Although still somewhat rare, just recently I have had two separate clients present me with legal documents and contracts to sign after I thought the negotiating part of my work was complete (by which I mean after I had presented my final, revised quotes to them for the work to be done). As I said, this is quite rare, and greatly affects the time and effort I need to put into their projects outside the quote itself. I suppose that henceforth I will need to include clauses in my quotes about hourly attorney’s fees if this sort of thing is to continue, because I never accounted for that, and never want to account for that. Part of the reason I enjoy working with small clients is the dispensing of what I consider unnecessary bullshit. I want to spend all my time on the work itself, and not on evaluating the legalese in various documents pertaining to who “owns” what intelectual property. Part of the reason I am such a fan of open source software is that it is not “owned” by anyone. Everyone is free to look at the code, or modify it to suit. What I make for the vast majority of clients is an arrangement (of code) that they are free to use and rework any way they want. To ask me to transfer “ownership” of any and all work I have done for them defies common sense (but apparently not over zealous legal sense), and represents a dangerous corruption and encroachment on my services by the overabundance of lawyers and litigation in this country. While large companies do create and hold secret large amounts of customized software, the nature of web design and coding today makes this idea quite laughable for a number of reasons:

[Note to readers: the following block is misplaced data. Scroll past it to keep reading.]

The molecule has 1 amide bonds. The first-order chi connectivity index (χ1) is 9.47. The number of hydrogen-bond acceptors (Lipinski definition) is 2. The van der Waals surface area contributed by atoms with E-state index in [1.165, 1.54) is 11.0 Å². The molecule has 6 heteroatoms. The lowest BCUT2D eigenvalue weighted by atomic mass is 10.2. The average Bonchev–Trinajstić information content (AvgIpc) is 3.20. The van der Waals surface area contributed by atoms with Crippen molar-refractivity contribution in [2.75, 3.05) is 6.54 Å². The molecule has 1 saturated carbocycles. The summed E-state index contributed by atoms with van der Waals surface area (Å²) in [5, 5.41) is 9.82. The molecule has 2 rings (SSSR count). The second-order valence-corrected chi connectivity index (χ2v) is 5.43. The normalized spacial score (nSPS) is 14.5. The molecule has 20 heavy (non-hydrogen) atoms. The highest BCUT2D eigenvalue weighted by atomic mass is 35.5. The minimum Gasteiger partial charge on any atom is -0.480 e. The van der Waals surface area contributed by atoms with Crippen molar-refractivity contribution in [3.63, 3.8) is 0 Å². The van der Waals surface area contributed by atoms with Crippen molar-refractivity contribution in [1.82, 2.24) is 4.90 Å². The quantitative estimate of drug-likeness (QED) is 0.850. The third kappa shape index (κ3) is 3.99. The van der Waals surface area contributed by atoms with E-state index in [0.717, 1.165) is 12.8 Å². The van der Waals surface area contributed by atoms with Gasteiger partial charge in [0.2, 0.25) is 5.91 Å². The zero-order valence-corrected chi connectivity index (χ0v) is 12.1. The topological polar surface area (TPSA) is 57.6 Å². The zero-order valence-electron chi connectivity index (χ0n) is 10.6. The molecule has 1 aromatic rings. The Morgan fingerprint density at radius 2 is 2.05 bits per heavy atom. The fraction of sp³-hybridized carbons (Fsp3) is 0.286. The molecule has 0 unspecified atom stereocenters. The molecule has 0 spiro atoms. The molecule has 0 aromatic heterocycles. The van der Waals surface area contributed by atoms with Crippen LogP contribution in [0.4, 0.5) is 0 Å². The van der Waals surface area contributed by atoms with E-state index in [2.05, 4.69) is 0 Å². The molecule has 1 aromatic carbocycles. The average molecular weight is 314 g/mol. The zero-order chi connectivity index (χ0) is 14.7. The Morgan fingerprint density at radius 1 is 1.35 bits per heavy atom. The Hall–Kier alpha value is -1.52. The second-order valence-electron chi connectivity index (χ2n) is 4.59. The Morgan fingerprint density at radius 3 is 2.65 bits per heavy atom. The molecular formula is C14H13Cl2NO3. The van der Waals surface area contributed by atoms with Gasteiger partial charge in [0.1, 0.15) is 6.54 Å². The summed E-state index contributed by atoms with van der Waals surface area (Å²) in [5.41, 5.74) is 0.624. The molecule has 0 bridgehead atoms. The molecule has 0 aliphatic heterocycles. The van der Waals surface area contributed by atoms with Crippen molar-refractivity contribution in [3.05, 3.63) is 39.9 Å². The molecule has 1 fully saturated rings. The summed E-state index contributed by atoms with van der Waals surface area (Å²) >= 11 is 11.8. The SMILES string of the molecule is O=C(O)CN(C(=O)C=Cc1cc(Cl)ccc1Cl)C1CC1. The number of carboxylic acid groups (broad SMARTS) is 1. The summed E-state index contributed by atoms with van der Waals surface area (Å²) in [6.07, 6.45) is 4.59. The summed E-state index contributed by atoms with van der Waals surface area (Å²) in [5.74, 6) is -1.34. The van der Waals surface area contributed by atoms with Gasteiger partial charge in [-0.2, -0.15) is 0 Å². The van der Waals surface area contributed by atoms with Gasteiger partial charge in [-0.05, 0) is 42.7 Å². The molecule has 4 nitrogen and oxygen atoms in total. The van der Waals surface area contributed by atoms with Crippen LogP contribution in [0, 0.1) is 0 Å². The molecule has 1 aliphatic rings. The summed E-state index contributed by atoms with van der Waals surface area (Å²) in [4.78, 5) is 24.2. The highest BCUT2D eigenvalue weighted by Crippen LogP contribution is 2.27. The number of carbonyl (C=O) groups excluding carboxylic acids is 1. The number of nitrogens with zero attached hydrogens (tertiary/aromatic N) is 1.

1. Although much of the executable server side of things remain hidden, anyone in any browser can substantially look at the source of any web page and copy its formatting at least. Indeed this is how I and many programmers and web designers first learn how to do specific things, by looking at the work of others.
2. The vast majority of websites today are running at least partially on open source software, without which they would not be able to exist. Whether it is the webserving software itself, or the underlying content management system, or the plugins that further enhance that system, people would not be able to conduct business without it.
3. Enforcement of an ownership claim is very costly and almost always amounts to nothing. The only people getting rich off of going after perceived infringements are lawyers, except in very large cases. The web has almost no examples of such large cases.
What I am getting at here is the ridiculousness of trying to “own” intangible things like a web design. They should be thought of more like a service one has free use of, or a style of dress that one is wearing. People may very well like your style of dress and try to emulate it. Consider it flattery, not stealing. Kirby Ferguson, one of my heroes, makes points about the nature of creativity far more eloquently than I, and his recent TED talk here is well worth watching:
Kirby’s basic thesis is that all creativity has its roots in copying work that came before it, and that current patent and copyright law is antithetical to this basic premise. Despite being there to “promote the progress of useful arts” patent law as understood (and litigated) today, works precisely against this. The sooner we get over our loss aversion, the better we as a society will be.
So I guess you could say that in certain cases (such as web design) I don’t believe in ownership, which I suppose makes me a little bit of a communist in some people’s eyes. I believe in free use, because I have seen first hand, over and over again, how valuable open source software can be in building a better world. I, and many other people around the world gain great uses and owe a large part of our livelihoods to this, and when I donate back to the greater good with contributions of my own, I feel even better.